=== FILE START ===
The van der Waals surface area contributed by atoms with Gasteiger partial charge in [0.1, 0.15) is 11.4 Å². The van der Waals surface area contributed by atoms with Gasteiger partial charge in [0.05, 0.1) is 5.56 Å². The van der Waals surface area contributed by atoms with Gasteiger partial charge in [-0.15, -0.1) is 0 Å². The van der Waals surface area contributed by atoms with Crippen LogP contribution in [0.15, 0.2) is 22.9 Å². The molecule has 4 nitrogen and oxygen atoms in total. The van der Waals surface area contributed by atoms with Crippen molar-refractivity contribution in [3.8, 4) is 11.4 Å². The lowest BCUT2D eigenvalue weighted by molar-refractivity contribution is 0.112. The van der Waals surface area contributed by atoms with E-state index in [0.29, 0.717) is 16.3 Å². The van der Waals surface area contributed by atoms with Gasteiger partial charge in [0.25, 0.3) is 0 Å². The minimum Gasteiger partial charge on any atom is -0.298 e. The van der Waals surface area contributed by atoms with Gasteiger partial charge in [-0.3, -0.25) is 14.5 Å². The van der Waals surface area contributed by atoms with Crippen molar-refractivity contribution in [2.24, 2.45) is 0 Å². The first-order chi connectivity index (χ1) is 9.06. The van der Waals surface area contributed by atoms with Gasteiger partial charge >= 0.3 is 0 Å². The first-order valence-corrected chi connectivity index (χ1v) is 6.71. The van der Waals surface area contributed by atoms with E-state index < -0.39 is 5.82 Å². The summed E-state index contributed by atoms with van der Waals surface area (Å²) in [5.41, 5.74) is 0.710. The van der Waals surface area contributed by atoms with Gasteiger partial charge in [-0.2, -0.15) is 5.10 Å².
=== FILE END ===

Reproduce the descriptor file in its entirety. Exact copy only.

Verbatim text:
The van der Waals surface area contributed by atoms with Gasteiger partial charge in [0.1, 0.15) is 11.4 Å². The van der Waals surface area contributed by atoms with Gasteiger partial charge in [0.05, 0.1) is 5.56 Å². The van der Waals surface area contributed by atoms with Gasteiger partial charge in [-0.15, -0.1) is 0 Å². The van der Waals surface area contributed by atoms with Crippen LogP contribution in [0.15, 0.2) is 22.9 Å². The molecule has 4 nitrogen and oxygen atoms in total. The van der Waals surface area contributed by atoms with Crippen molar-refractivity contribution in [3.8, 4) is 11.4 Å². The lowest BCUT2D eigenvalue weighted by molar-refractivity contribution is 0.112. The van der Waals surface area contributed by atoms with E-state index in [0.29, 0.717) is 16.3 Å². The van der Waals surface area contributed by atoms with Gasteiger partial charge in [0.25, 0.3) is 0 Å². The minimum Gasteiger partial charge on any atom is -0.298 e. The van der Waals surface area contributed by atoms with Gasteiger partial charge in [-0.3, -0.25) is 14.5 Å². The van der Waals surface area contributed by atoms with Crippen molar-refractivity contribution in [2.24, 2.45) is 0 Å². The first-order chi connectivity index (χ1) is 9.06. The van der Waals surface area contributed by atoms with Gasteiger partial charge >= 0.3 is 0 Å². The first-order valence-corrected chi connectivity index (χ1v) is 6.71. The van der Waals surface area contributed by atoms with E-state index < -0.39 is 5.82 Å². The summed E-state index contributed by atoms with van der Waals surface area (Å²) in [5.41, 5.74) is 0.710. The van der Waals surface area contributed by atoms with Gasteiger partial charge in [-0.2, -0.15) is 5.10 Å².